In August, we welcomed new volunteer Catherine Broomfield to Emergency Department volunteering. In the following interview, Catherine explains her unique journey from a career in aviation cabin crew to volunteering at Kingston Hospital.
What has your career been to date?
I started working in the city as a secretary on a trading floor for 10 years. I then moved to France where I started working as an English teacher and ended up working for a company of international wealth managers as a Sales Assistant and Translator. After 14 years in France, I returned to the UK and ventured into the world of air travel. Firstly, I worked as Cabin Crew for British Airways and then as an International Airline Concierge for Air New Zealand on the LA route. I then applied to Virgin Atlantic as I wanted to go to lots of different destinations. I have been working for Virgin as cabin crew since 2016.
How do you think your Virgin Atlantic experience has influenced your approach to volunteering?
When you work in customer service you can’t be someone who holds back. I’m used to dealing with difficult situations and I wanted to show my gratitude after surviving a very challenging 18 months during the pandemic. My way of doing that was to explore volunteering for the NHS. The advert for Emergency Department volunteering on NHS Jobs immediately attracted me as I had started working in the NHS during COVID, when the aviation industry ground to a halt. I trained to become a Blood Donor Carer with NHS Blood and Transplant, which enabled me to learn a new skill, do something useful and keep a roof over my head.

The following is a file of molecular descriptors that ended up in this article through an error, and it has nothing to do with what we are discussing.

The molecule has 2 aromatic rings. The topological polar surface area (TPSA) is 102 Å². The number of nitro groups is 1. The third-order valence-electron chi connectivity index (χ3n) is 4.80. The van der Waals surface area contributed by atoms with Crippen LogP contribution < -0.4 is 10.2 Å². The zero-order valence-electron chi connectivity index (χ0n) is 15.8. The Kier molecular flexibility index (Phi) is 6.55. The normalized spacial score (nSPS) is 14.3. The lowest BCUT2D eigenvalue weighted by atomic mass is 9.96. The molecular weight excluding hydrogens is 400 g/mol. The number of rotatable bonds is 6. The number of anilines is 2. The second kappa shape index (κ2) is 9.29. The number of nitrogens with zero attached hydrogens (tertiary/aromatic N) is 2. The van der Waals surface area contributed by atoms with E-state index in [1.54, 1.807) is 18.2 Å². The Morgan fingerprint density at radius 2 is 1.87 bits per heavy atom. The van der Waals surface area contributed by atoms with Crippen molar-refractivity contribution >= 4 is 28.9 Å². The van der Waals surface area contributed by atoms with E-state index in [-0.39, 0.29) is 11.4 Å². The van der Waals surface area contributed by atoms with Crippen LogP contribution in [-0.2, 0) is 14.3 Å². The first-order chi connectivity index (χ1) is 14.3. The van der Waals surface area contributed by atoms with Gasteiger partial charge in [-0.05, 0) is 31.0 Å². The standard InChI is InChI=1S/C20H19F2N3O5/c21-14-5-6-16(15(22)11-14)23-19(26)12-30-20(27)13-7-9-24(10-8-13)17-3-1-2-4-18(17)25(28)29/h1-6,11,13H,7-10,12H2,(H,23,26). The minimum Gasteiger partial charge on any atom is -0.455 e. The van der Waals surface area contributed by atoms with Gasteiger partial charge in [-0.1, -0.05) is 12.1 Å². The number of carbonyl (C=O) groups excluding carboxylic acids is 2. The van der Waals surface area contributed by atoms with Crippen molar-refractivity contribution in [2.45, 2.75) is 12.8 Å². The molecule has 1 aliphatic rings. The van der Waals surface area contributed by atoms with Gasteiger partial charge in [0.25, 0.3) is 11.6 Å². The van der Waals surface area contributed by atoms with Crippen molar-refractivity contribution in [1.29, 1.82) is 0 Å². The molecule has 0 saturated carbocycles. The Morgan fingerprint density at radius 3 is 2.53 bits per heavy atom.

What is the most rewarding part of ED volunteering?
The ED environment suits me as I am someone who likes to keep busy and be in an ever-changing environment. You have to be very proactive, motivated and able to talk to anyone. I have found it really makes a difference as people want to talk and for you to listen, especially if they’ve been in the department for a while. Nowadays, we have technology at our fingertips to keep us entertained and constantly in touch with friends and family. However, many older people are not glued to their phones, if they have one, and just want someone to chat to. They really appreciate a cup of tea or coffee (where appropriate) or someone who can run and fetch them a newspaper to read. Volunteering also helps the medical staff as I can run around and help with the basics, such as popping to Boots to get a prescription, showing someone where to get a scan done, or simply dealing with the laundry.
Would you recommend ED volunteering to others?
Yes, definitely. I’ve already recommended it to a colleague at Virgin Atlantic. The past year has taught me the importance of getting out of the house and keeping busy – find what you enjoy and don’t be frightened! There are lots of ways to pay things back in society – volunteering at Kingston Hospital is the way that I wanted to do it.
To register your interest as an Emergency Department volunteer or find out more about the programme of volunteering offered at Kingston Hospital, please email firstname.lastname@example.org or call us on 0208 934 3620.